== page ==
A person who, without compensation or the expectation of compensation, renders emergency care, advice, or assistance at the scene of an emergency or during transit to a location where professional medical care can be rendered is not liable for any civic damages as a result of acts or omissions by that person in rendering the emergency care, advice or assistance, unless the person acts in a willful and wanton or reckless manner in providing the care, advice or assistance...
Immunity is not available for emergency medical personnel receiving compensation for providing medical care, advice or assistance during the course of regular employment.
Emergency Action Plans
Employers should have plans to address emergencies that might require medical care, evacuations, or a need to take shelter. A chain of command should be in place to help ensure an orderly response.
Employers should have a procedure, which should be communicated to employees, about how to address medical emergencies. Employees should know who to contact for first aid care and the procedure for calling an ambulance. Any time 911 is called, the employee who calls must be sure that the 911 operator has all necessary information before hanging up.
First, workers should protect themselves from danger when trying to help a co-worker. People can be severely injured while trying to rescue others, for instance if the rescue involves electrical hazards, confined spaces, fires, or chemicals.
If a chemical is involved in an injury, it is important that ambulance personnel receive a copy of the material safety data sheet of the chemical involved.
Your evacuation part of the plan should include:
Employees should know which persons are authorized to sound evacuation alarms, and those persons must know when and how to activate them.
- escape procedures
- a system to account for all persons
- a procedure for employees who may have to stay in a building temporarily during an evacuation - rescue and medical duties
- means for reporting fires and other emergencies, and
- names and titles of persons who can give further information about the plan.
Take shelter from tornadoes
Some employers designate "take-shelter" areas to be used when there is a threat of a tornado. Since tornadoes can approach very quickly, employees might not have time to reach a designated area; they may need to find a safe area immediately. Most importantly, they should get inside. They should stay away from outside windows and stacked materials that could fall on them. The safest areas of buildings are generally small rooms without outside windows. A center hallway, bathroom or closet on the lowest floor are good possibilities. Getting under something like a desk may also provide some protection from falling objects.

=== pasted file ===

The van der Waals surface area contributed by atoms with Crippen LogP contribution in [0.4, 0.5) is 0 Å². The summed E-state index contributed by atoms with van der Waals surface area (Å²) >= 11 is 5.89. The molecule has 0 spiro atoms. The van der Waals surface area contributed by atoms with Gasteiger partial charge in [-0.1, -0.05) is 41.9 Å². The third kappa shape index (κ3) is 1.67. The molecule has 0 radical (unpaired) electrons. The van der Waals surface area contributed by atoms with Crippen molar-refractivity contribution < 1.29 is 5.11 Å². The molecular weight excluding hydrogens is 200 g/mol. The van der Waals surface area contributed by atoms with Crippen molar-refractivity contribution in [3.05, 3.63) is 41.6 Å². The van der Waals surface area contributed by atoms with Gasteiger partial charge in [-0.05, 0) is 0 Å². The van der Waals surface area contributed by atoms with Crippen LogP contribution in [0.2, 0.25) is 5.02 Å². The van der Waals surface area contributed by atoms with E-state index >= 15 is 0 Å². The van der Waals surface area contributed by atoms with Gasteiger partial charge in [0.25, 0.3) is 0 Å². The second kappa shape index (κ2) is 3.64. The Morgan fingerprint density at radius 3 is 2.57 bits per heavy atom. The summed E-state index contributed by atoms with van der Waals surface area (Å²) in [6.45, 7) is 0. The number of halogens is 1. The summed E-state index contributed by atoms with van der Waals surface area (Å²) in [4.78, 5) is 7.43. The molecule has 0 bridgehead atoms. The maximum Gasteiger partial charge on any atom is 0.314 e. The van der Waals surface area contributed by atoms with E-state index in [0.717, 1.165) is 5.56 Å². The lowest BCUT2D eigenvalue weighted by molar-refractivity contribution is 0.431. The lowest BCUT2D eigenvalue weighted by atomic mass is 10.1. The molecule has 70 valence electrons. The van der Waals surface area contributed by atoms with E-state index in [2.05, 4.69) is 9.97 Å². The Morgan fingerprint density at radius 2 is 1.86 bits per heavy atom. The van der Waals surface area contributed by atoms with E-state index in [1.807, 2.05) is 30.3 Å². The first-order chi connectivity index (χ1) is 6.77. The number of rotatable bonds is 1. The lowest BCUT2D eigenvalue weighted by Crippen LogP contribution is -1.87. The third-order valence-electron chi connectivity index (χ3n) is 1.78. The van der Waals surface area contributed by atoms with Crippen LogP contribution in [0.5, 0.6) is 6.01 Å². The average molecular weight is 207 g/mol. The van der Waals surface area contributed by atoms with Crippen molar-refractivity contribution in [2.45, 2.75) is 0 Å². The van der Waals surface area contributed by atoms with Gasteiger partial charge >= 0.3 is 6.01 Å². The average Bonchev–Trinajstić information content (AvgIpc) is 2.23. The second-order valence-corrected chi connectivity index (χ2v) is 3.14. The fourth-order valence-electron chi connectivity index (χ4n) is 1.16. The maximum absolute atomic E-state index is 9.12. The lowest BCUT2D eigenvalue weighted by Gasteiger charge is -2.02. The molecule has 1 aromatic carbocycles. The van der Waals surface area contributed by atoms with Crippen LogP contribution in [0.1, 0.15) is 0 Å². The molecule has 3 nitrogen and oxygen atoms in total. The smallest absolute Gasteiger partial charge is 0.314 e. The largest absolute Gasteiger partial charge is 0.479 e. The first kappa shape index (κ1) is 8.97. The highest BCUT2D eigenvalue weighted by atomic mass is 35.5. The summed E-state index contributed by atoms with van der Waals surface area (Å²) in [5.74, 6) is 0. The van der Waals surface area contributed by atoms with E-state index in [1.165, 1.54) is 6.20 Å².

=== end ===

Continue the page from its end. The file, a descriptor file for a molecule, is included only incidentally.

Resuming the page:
To prepare for a tornado, the National Safety Council (NSC) recommends that employers put together an emergency kit that includes a first aid kit, canned food and opener, a battery-powered radio, a flashlight and extra batteries, and written instructions for turning off gas, water and electricity if authorities suggest doing so.
MCIT also recommends keeping a weather alert radio where someone can monitor storm watches and warnings.
Prudent employers are also prepared for threats of violence, bomb threats, and chemical emergencies, and how to communicate with the media during an emergency. Employees who have not been thoroughly trained should not risk their health by responding to hazardous chemical spills, but should report them to someone who can call trained responders. Often small employers have agreements with companies that specialize in safely responding to chemical spills.